Thursday, March 16, 2006

Old and New Courthouses

Above is a picture of Cobb County’s old courthouse, which was replaced by the glass looking building with one way windows and the building to left with the clock.

The Old Courthouse looked tall and regal. As a child when we would return from a long boring trip visiting relatives when I saw the tall clock tower I felt we had arrived home.

My feeling when seeing the Old Courthouse after being gone for a while must be similar to what G.I.s felt when returning from Europe and seeing the Statue of Liberty.

Well, there might be some degrees of emotional difference, but you get the idea.

Not only for me, but the Old Courthouse was a type of Mecca for Cobb Countians. It is where the old timers sat out front and shared the latest political gossip, farmers coming to town on Saturday, houses and autos being auctioned off on the steps, displays, such as the Ripley’s Believe It Or Not mobile, land deals made official, important trials, and much more.

Of course, you could do all that with the new shiny courthouse too, but the shiny yellow glass just didn’t have the pizzazz of the old one as far as looming over the population.

The newer one just doesn’t have a personality.

Before the old one, and older one was one in the center of the Square in Marietta. It was burned to the ground by Sherman’s Troops in the Summer of 1864 when Marietta was under Yankee marshal law.

Afterwards, the officials went through a couple of buildings, but finally in the early 1900s the courthouse know as the old courthouse was built.

Everybody loved it.

Then, in the early 1960s, my old 3rd grade teacher Mrs. McCollum’s husband Herbert McCollum became county commissioner. He tried to float a bond issue to build a new courthouse but got too much opposition. Then, it is rumored that he would pay a janitor of the courthouse a dollar everyday and the janitor would go up the tower and lob a brick off onto the street. The plan was to scare the people into thinking the courthouse was crumbling and it was just a matter of time before the tower collapses.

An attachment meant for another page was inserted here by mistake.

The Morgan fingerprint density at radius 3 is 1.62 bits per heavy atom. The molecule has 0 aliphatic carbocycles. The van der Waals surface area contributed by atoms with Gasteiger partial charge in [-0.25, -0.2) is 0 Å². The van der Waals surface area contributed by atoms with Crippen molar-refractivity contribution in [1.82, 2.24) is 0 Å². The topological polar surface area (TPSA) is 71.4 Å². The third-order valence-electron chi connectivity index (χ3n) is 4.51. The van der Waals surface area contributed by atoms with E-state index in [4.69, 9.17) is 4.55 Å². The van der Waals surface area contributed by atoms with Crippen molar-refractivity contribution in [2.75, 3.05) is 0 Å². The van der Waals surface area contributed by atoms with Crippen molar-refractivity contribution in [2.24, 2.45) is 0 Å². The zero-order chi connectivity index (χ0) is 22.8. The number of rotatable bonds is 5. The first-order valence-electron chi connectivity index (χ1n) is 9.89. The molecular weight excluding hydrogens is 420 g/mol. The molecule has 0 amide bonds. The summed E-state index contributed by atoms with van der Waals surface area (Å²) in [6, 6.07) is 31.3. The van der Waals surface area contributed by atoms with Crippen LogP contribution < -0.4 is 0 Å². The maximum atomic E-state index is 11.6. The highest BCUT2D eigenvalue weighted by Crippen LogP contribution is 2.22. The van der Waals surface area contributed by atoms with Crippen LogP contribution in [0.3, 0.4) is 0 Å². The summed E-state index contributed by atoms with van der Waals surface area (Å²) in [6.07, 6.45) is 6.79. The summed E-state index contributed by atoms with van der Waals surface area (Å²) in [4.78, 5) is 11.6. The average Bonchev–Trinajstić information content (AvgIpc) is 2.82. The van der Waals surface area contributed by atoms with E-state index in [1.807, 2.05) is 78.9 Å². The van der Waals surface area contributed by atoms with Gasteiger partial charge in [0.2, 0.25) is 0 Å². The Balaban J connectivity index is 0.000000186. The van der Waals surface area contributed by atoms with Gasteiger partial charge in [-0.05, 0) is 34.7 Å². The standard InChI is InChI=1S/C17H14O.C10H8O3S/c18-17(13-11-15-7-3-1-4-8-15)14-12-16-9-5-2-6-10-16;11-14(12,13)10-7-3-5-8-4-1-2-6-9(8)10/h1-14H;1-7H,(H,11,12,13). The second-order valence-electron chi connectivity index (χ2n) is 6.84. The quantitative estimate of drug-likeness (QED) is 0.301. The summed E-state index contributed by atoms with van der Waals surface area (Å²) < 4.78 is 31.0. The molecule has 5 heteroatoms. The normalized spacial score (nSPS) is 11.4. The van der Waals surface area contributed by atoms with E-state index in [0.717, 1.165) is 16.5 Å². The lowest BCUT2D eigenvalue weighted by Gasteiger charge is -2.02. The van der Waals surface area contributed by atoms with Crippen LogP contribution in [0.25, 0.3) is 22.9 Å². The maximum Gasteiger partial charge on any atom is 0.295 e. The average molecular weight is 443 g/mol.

The people insisted on the tower being repaired, but a new courthouse? No.

Then the courthouse mysteriously became fully inflamed. A gas leak in the basement they said. It was completely destroyed and Herbert got his new Courthouse.

Determination, that’s progress!

Still, to this day old timers have framed pictures of the courthouse, we have three and my mother-in-law has five or six. At local arts and crafts show, artsy interpretations of the old courthouse are always bought like hotcakes…. Or in this case, funnel cakes.

I think the Old Courthouse is a symbol of the turning point of Cobb County. It represented the old Cobb County that almost everybody knew each other person, or at least knew of them. And it was rare to hear a northern accent. After the Old Courthouse lots of people came in. You can go days without crossing paths with someone you know, and Yankee and foreign accents are more common can the Georgia accent.

I know nothing remains the same, but I wish time would at least be a bit more stubborn.

Do you think the modern looking complex someday people will want it framed and in their homes as they now do with Old Courthouse?

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Blogger kenju said...

I doubt that will happen until it is 75-100 years old. I love the look of the old buildings too. More modern architecture leaves me cold.

4:22 AM  
Blogger ET said...

I think I may be guilty of giving a false impression. I implied the latest county complex is sparkling new. That is not exactly right. It is almost 40 years old now.

5:18 AM  
Blogger gerbil said...

I prefer the old one. Although I do like some new buildings i get annoyed when its at the expense of old ones with charm.

Before I moved to the town where I now live they demolished the old victorian gothic covered market and built a concrete utilitarian shooping centre instead, progress my ****. Architecturally speaking the 60's and 70's in the UK was an age of vandalism.

Towns and cities need to evolve rather than charge into the future. That way the community develops with it. (rant over)

2:22 AM  
Blogger ET said...

In the past several years several counties in north Georgia have been converting their old landmark courthouses into county museums. Now that seems like a good thing for these old great looking buildings to do, house museums. And let the newer buildings with their electronic networking switchboards and indoor plumbing take care of today's issues.

6:55 PM  

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